WASHINGTON — Wholesale prices fell 0.1% in February as a jump in fruit and vegetable costs was not enough to derail the continuing good news on inflation, the Labor Department said Friday.
The decline, the first since an identical drop in October, was attributed to the largest fall in energy prices in almost two years and to lower prices for meat, fish and poultry.
For the first two months of the year, the Producer Price Index was rising at a modest annual rate of 0.8%. Analysts are predicting that inflation will stay at moderate levels for the rest of the year.
In a separate report, the Federal Reserve Board said the country's industrial production fell a sharp 0.5% in February, only the third time during this recovery that output at the country's factories, mines and utilities has gone down.
Severe Winter Weather
While the slowdown was widespread among various industries, analysts said production was held back by severe winter weather, and they predicted that coming months will show further improvements.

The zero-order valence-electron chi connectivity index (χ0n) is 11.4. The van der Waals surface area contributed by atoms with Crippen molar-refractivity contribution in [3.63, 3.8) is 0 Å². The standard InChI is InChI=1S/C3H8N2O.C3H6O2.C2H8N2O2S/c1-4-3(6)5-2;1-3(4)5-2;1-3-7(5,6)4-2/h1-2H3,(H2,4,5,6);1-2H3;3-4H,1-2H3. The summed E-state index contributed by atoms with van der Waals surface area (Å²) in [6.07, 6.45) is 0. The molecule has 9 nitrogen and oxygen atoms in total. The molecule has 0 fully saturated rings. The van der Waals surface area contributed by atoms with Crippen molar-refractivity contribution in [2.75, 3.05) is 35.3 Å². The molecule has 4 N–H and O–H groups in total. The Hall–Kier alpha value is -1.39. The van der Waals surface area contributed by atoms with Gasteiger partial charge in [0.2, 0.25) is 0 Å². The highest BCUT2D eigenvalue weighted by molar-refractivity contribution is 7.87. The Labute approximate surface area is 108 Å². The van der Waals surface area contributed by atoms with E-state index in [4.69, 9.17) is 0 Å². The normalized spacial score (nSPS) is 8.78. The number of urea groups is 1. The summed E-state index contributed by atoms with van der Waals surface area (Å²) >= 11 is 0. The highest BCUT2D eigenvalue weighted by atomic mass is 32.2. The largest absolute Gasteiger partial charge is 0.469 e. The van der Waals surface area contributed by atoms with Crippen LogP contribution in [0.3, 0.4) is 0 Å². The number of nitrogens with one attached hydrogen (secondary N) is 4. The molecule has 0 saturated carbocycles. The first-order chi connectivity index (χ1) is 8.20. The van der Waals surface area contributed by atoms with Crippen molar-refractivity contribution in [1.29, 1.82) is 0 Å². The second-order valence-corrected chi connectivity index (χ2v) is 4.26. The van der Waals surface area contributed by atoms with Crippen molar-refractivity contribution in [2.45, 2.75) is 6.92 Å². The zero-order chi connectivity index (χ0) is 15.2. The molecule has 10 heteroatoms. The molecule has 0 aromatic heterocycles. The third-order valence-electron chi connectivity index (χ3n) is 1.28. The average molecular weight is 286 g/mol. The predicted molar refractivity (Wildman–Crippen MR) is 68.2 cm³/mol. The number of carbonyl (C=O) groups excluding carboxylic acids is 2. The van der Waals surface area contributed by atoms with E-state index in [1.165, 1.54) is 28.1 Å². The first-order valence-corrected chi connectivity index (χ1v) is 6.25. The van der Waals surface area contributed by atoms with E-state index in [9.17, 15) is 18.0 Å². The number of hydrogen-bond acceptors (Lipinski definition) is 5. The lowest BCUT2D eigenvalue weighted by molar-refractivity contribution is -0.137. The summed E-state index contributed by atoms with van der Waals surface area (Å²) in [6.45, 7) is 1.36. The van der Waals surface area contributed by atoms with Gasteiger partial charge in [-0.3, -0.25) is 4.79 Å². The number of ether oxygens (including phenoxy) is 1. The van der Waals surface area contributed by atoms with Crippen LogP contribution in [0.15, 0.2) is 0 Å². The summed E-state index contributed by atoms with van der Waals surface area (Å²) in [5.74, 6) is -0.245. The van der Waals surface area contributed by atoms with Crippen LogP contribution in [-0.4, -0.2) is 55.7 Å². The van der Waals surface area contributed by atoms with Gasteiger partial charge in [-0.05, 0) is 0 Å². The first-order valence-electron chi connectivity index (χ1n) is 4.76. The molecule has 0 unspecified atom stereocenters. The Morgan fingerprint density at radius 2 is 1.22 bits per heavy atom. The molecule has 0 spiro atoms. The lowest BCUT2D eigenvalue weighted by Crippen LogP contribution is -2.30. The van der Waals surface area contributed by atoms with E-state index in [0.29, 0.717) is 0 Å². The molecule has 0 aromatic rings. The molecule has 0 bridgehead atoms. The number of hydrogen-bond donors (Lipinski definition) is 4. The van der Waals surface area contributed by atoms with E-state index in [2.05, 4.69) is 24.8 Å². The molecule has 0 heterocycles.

At the White House, presidential spokesman Larry Speakes noted that wholesale prices had risen just 0.7% over the last 12 months, which he called "a remarkable achievement as far as holding down inflation. Producer price inflation remains at rock bottom."
Many analysts had been predicting that wholesale prices would jump significantly in February after a devastating freeze of citrus and vegetable crops in Florida.
But the 9.1% increase in fresh fruit prices and a 4.6% jump in vegetable prices were offset by declines in the price of beef, down 1.4%; pork, off 5.4%; poultry, down 3.5%, and fish, down 4.2%.